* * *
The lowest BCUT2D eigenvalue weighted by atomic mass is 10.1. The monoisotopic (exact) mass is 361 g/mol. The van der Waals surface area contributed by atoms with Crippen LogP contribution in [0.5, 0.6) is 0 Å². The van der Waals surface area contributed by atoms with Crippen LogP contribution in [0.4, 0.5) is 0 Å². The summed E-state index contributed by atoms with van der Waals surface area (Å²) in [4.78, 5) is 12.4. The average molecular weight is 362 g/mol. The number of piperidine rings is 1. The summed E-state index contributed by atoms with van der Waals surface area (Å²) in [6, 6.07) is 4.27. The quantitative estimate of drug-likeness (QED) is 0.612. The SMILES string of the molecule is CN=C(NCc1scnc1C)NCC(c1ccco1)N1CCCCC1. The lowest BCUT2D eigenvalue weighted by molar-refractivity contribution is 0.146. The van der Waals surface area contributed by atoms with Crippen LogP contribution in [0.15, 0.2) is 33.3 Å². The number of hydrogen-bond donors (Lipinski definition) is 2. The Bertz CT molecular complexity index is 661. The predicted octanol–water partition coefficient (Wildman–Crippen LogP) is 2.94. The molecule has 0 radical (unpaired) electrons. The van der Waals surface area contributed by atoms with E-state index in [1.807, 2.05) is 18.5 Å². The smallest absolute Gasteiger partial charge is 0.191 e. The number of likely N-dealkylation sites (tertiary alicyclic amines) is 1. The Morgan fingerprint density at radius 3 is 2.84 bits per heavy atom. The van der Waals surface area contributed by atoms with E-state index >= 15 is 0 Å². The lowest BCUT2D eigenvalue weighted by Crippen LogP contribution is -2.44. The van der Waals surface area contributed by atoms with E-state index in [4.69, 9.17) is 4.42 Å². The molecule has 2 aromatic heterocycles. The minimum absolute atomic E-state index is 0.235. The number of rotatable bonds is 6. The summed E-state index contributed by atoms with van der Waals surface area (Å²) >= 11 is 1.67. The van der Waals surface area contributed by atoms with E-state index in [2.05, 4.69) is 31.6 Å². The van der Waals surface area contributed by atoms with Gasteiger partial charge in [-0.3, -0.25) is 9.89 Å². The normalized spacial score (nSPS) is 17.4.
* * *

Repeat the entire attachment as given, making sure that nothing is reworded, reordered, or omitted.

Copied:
The lowest BCUT2D eigenvalue weighted by atomic mass is 10.1. The monoisotopic (exact) mass is 361 g/mol. The van der Waals surface area contributed by atoms with Crippen LogP contribution in [0.5, 0.6) is 0 Å². The van der Waals surface area contributed by atoms with Crippen LogP contribution in [0.4, 0.5) is 0 Å². The summed E-state index contributed by atoms with van der Waals surface area (Å²) in [4.78, 5) is 12.4. The average molecular weight is 362 g/mol. The number of piperidine rings is 1. The summed E-state index contributed by atoms with van der Waals surface area (Å²) in [6, 6.07) is 4.27. The quantitative estimate of drug-likeness (QED) is 0.612. The SMILES string of the molecule is CN=C(NCc1scnc1C)NCC(c1ccco1)N1CCCCC1. The lowest BCUT2D eigenvalue weighted by molar-refractivity contribution is 0.146. The van der Waals surface area contributed by atoms with Crippen LogP contribution in [0.15, 0.2) is 33.3 Å². The number of hydrogen-bond donors (Lipinski definition) is 2. The Bertz CT molecular complexity index is 661. The predicted octanol–water partition coefficient (Wildman–Crippen LogP) is 2.94. The molecule has 0 radical (unpaired) electrons. The van der Waals surface area contributed by atoms with E-state index in [1.807, 2.05) is 18.5 Å². The smallest absolute Gasteiger partial charge is 0.191 e. The number of likely N-dealkylation sites (tertiary alicyclic amines) is 1. The Morgan fingerprint density at radius 3 is 2.84 bits per heavy atom. The van der Waals surface area contributed by atoms with E-state index >= 15 is 0 Å². The lowest BCUT2D eigenvalue weighted by Crippen LogP contribution is -2.44. The van der Waals surface area contributed by atoms with E-state index in [4.69, 9.17) is 4.42 Å². The molecule has 2 aromatic heterocycles. The minimum absolute atomic E-state index is 0.235. The number of rotatable bonds is 6. The summed E-state index contributed by atoms with van der Waals surface area (Å²) >= 11 is 1.67. The van der Waals surface area contributed by atoms with E-state index in [2.05, 4.69) is 31.6 Å². The van der Waals surface area contributed by atoms with Gasteiger partial charge in [-0.3, -0.25) is 9.89 Å². The normalized spacial score (nSPS) is 17.4.